Technology Software

Guide to Tables in Office Word

    Location and Setup

    • The table creator is available on Word's "Insert" tab. After clicking the tab, click the "Table" button directly below the tab. This opens the "Insert Table" drop down menu, where you can click and drag the cursor across rows and columns to denote the intended dimensions of the table, which Word then inserts onto the page. Also on the drop-down menu is the "Quick Tables" option, which has a fly-out menu of pre-designed tables that you can quickly insert and then customize.

    Formatting

    • Whether you created a table from scratch or selected a "quick table," clicking the table's border opens a new tab at the top of the screen, "Table Tools." The tab opens its own ribbon where you can customize and format the table. Options include shading alternate rows or columns in the table, selecting new borders and creating patterns in the table shading, such as diagonal lines. Formatting the text within the cells of a table works just as it would in a regular Word document. Highlight the cell(s) to format, click the "Home" tab and use the options in the "Font" section to change the text's appearance or right-click the cells and choose shading and fill options.

    Uses

    • Tables will not only break up a text-heavy word document, but they can help readers quickly scan and digest information too technical to read word by word. Use tables to summarize financial data in an annual report, for example, or to show an employee job task roster for a new hire welcome packet. Because of the ability to customize tables, you can create them to fit just about any use, such as a two column table serving as a checklist.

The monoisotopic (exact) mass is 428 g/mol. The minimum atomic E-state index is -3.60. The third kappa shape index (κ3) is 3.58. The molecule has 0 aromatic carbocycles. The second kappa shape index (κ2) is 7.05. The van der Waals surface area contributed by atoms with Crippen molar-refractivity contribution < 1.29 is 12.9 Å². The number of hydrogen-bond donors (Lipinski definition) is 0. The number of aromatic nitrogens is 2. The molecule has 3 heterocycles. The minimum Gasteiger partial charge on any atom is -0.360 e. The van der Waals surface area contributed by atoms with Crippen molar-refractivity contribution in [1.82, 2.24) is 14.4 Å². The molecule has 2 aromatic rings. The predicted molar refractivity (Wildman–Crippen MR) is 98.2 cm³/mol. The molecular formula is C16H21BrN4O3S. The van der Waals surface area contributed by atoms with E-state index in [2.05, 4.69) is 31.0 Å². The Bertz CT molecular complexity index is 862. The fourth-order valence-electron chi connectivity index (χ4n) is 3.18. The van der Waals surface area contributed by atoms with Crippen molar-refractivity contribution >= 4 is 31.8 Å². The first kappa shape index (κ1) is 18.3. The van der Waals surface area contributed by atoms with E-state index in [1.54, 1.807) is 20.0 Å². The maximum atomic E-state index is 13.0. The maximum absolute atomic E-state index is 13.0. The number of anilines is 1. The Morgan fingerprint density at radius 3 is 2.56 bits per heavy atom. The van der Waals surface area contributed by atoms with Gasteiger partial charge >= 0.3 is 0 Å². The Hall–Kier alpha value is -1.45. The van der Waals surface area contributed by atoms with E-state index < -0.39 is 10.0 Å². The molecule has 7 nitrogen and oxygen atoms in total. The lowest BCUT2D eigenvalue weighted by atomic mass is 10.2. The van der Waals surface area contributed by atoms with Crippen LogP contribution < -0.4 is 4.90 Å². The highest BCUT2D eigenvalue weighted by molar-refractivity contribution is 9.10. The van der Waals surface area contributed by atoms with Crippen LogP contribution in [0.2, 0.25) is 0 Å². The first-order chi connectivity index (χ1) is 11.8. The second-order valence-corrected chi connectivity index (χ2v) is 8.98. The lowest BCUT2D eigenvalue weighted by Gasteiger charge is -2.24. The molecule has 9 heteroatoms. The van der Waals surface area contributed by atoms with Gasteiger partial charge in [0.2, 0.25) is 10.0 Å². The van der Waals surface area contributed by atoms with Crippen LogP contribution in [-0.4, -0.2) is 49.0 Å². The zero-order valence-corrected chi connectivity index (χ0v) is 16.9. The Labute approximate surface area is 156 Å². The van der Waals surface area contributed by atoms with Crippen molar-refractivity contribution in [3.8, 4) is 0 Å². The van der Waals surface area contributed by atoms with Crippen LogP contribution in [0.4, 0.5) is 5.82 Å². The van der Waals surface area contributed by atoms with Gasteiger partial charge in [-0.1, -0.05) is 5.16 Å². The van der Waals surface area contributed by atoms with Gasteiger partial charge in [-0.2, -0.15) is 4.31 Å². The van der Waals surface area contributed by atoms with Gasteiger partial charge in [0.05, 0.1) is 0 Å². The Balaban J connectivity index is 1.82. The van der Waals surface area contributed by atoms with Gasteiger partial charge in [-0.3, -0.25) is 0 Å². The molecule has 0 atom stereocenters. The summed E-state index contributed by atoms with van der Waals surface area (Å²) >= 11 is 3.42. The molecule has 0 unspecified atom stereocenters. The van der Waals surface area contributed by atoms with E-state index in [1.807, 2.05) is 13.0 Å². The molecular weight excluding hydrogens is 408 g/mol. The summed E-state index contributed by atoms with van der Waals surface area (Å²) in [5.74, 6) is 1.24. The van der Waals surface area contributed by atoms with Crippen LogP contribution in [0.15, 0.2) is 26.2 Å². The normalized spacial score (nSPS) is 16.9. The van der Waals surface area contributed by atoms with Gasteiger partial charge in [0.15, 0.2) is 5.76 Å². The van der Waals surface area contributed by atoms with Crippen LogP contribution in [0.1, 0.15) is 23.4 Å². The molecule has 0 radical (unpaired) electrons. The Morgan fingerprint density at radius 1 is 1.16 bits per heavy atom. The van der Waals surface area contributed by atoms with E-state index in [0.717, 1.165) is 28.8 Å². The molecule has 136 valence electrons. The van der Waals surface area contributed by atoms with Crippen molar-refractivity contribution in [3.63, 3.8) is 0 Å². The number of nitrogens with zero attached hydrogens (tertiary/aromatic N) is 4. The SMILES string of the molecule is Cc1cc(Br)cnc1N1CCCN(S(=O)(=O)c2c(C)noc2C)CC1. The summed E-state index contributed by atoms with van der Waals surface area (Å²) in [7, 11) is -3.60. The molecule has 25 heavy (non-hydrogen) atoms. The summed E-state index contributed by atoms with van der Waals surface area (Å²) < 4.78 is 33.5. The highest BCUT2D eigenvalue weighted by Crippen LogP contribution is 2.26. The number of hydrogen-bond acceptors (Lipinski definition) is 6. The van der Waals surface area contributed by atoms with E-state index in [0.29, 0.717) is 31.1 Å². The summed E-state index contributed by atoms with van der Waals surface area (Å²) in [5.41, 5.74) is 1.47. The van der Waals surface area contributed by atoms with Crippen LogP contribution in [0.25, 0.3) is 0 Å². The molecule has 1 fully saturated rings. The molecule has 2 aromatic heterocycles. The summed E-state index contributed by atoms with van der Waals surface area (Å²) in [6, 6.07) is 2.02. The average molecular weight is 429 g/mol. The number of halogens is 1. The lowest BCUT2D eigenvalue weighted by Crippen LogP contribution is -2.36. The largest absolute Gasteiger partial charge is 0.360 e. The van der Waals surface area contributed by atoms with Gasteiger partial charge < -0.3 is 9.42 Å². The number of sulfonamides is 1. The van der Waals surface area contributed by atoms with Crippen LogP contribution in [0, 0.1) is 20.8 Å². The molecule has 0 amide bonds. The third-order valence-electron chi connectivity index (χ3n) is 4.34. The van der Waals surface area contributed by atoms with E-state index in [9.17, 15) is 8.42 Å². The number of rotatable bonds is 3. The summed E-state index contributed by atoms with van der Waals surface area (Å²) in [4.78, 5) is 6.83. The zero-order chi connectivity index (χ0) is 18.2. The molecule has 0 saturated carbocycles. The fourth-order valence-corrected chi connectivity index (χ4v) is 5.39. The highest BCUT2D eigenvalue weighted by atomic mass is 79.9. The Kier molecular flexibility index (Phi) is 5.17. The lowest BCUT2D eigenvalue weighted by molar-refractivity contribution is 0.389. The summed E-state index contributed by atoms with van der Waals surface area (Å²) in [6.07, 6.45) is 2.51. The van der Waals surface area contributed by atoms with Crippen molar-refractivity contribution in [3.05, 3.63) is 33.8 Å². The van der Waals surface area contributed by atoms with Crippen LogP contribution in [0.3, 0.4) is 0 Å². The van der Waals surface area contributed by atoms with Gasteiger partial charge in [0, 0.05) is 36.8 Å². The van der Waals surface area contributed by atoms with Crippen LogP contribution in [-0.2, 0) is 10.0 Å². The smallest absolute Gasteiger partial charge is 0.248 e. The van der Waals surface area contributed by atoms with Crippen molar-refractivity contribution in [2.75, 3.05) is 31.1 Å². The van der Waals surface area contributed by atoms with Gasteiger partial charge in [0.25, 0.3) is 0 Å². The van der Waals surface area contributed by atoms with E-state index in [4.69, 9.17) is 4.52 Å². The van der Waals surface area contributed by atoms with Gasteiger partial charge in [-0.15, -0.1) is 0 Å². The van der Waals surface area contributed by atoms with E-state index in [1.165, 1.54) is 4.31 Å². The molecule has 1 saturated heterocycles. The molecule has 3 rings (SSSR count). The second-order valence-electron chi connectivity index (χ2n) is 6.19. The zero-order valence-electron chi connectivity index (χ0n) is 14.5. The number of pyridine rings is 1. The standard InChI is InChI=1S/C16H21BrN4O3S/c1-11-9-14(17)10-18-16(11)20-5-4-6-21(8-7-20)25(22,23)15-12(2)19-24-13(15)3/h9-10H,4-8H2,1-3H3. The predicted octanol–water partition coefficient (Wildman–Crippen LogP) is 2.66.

Considerations

    • Using tables in Word is an ideal way to organize and corral information, but there are a few ways a table can get derailed and actually detract from your document. Because a table's cells restrict how many characters can appear on a line, having a large chunk of text in a cell can distort the table, making it run long vertically and enlarging the size of cells in the rest of the table. Sometimes there is no way around this, but careful planning of the table's layout and considering what will be going in the cells may help avoid the issue. Tables don't auto-resize, which means that if you change the size of the Word page, going from legal to copy paper for example, you'll have to manually click and drag the table's borders to resize it appropriately.



Leave a reply